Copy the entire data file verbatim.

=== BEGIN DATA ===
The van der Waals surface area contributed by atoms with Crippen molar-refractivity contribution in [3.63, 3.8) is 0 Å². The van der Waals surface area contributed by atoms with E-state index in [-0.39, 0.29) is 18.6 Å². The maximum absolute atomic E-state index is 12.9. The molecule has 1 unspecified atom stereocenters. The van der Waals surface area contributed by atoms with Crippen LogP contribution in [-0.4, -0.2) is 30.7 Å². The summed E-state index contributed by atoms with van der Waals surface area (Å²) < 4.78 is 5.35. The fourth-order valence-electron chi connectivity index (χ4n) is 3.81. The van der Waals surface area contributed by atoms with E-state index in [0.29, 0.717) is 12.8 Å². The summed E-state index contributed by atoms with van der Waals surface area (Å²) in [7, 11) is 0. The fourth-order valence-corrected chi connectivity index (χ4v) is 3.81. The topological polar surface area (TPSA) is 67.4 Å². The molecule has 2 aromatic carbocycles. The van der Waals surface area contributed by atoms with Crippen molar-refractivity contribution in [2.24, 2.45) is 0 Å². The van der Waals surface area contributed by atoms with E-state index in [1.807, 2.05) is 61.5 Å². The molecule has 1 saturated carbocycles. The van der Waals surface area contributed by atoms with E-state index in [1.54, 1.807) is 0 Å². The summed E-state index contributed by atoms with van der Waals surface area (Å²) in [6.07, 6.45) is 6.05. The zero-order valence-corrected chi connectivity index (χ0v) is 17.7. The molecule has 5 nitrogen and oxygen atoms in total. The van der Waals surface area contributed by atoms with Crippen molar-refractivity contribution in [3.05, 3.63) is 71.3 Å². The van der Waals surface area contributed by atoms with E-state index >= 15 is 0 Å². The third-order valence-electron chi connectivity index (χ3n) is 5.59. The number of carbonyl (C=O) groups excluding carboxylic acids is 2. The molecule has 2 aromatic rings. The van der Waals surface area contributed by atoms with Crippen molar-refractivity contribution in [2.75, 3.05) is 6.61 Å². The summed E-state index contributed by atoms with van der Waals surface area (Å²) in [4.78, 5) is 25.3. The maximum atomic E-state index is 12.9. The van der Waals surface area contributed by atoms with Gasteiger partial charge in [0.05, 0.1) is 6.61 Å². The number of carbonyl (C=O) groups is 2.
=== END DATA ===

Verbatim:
The van der Waals surface area contributed by atoms with Crippen molar-refractivity contribution in [3.63, 3.8) is 0 Å². The van der Waals surface area contributed by atoms with E-state index in [-0.39, 0.29) is 18.6 Å². The maximum absolute atomic E-state index is 12.9. The molecule has 1 unspecified atom stereocenters. The van der Waals surface area contributed by atoms with Crippen LogP contribution in [-0.4, -0.2) is 30.7 Å². The summed E-state index contributed by atoms with van der Waals surface area (Å²) < 4.78 is 5.35. The fourth-order valence-electron chi connectivity index (χ4n) is 3.81. The van der Waals surface area contributed by atoms with E-state index in [0.29, 0.717) is 12.8 Å². The summed E-state index contributed by atoms with van der Waals surface area (Å²) in [7, 11) is 0. The fourth-order valence-corrected chi connectivity index (χ4v) is 3.81. The topological polar surface area (TPSA) is 67.4 Å². The molecule has 2 aromatic carbocycles. The van der Waals surface area contributed by atoms with Crippen molar-refractivity contribution in [2.24, 2.45) is 0 Å². The van der Waals surface area contributed by atoms with E-state index in [1.807, 2.05) is 61.5 Å². The molecule has 1 saturated carbocycles. The van der Waals surface area contributed by atoms with E-state index in [1.54, 1.807) is 0 Å². The summed E-state index contributed by atoms with van der Waals surface area (Å²) in [6.07, 6.45) is 6.05. The zero-order valence-corrected chi connectivity index (χ0v) is 17.7. The molecule has 5 nitrogen and oxygen atoms in total. The van der Waals surface area contributed by atoms with Crippen molar-refractivity contribution in [3.05, 3.63) is 71.3 Å². The van der Waals surface area contributed by atoms with E-state index >= 15 is 0 Å². The third-order valence-electron chi connectivity index (χ3n) is 5.59. The number of carbonyl (C=O) groups excluding carboxylic acids is 2. The molecule has 2 aromatic rings. The van der Waals surface area contributed by atoms with Crippen molar-refractivity contribution in [2.75, 3.05) is 6.61 Å². The summed E-state index contributed by atoms with van der Waals surface area (Å²) in [4.78, 5) is 25.3. The maximum atomic E-state index is 12.9. The van der Waals surface area contributed by atoms with Gasteiger partial charge in [0.05, 0.1) is 6.61 Å². The number of carbonyl (C=O) groups is 2.